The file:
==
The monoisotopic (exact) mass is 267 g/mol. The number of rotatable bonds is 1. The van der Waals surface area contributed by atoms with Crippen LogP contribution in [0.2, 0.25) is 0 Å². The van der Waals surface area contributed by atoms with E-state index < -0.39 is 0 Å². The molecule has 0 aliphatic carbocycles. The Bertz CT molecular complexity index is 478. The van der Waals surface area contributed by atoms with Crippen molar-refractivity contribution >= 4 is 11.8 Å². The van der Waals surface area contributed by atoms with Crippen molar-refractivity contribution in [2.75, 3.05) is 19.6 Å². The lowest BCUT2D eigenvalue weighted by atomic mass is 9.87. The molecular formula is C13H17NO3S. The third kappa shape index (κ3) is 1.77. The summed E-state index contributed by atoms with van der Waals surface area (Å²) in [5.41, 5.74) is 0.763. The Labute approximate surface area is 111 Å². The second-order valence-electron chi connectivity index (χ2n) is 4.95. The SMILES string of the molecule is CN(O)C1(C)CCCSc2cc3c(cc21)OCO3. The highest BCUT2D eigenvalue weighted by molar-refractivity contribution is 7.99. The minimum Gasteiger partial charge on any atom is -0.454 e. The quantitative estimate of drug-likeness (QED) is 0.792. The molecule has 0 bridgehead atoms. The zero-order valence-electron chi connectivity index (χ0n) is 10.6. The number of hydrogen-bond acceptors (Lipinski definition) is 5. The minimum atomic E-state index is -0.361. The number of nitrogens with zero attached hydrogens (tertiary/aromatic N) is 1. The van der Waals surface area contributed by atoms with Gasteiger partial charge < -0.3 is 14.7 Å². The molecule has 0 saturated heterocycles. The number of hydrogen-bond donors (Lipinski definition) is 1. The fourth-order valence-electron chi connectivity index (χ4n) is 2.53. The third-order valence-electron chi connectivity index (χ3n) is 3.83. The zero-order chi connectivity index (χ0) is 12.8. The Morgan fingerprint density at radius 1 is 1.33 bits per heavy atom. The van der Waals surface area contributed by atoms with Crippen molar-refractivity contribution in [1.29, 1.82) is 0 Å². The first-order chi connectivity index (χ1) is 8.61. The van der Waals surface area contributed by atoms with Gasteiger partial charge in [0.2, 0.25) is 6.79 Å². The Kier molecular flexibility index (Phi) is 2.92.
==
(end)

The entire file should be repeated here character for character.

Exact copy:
The monoisotopic (exact) mass is 267 g/mol. The number of rotatable bonds is 1. The van der Waals surface area contributed by atoms with Crippen LogP contribution in [0.2, 0.25) is 0 Å². The van der Waals surface area contributed by atoms with E-state index < -0.39 is 0 Å². The molecule has 0 aliphatic carbocycles. The Bertz CT molecular complexity index is 478. The van der Waals surface area contributed by atoms with Crippen molar-refractivity contribution >= 4 is 11.8 Å². The van der Waals surface area contributed by atoms with Crippen molar-refractivity contribution in [2.75, 3.05) is 19.6 Å². The lowest BCUT2D eigenvalue weighted by atomic mass is 9.87. The molecular formula is C13H17NO3S. The third kappa shape index (κ3) is 1.77. The summed E-state index contributed by atoms with van der Waals surface area (Å²) in [5.41, 5.74) is 0.763. The Labute approximate surface area is 111 Å². The second-order valence-electron chi connectivity index (χ2n) is 4.95. The SMILES string of the molecule is CN(O)C1(C)CCCSc2cc3c(cc21)OCO3. The highest BCUT2D eigenvalue weighted by molar-refractivity contribution is 7.99. The minimum Gasteiger partial charge on any atom is -0.454 e. The quantitative estimate of drug-likeness (QED) is 0.792. The molecule has 0 bridgehead atoms. The zero-order valence-electron chi connectivity index (χ0n) is 10.6. The number of hydrogen-bond acceptors (Lipinski definition) is 5. The minimum atomic E-state index is -0.361. The number of nitrogens with zero attached hydrogens (tertiary/aromatic N) is 1. The van der Waals surface area contributed by atoms with Gasteiger partial charge < -0.3 is 14.7 Å². The molecule has 0 saturated heterocycles. The number of hydrogen-bond donors (Lipinski definition) is 1. The fourth-order valence-electron chi connectivity index (χ4n) is 2.53. The third-order valence-electron chi connectivity index (χ3n) is 3.83. The zero-order chi connectivity index (χ0) is 12.8. The Morgan fingerprint density at radius 1 is 1.33 bits per heavy atom. The van der Waals surface area contributed by atoms with Crippen molar-refractivity contribution in [1.29, 1.82) is 0 Å². The first-order chi connectivity index (χ1) is 8.61. The van der Waals surface area contributed by atoms with Gasteiger partial charge in [0.2, 0.25) is 6.79 Å². The Kier molecular flexibility index (Phi) is 2.92.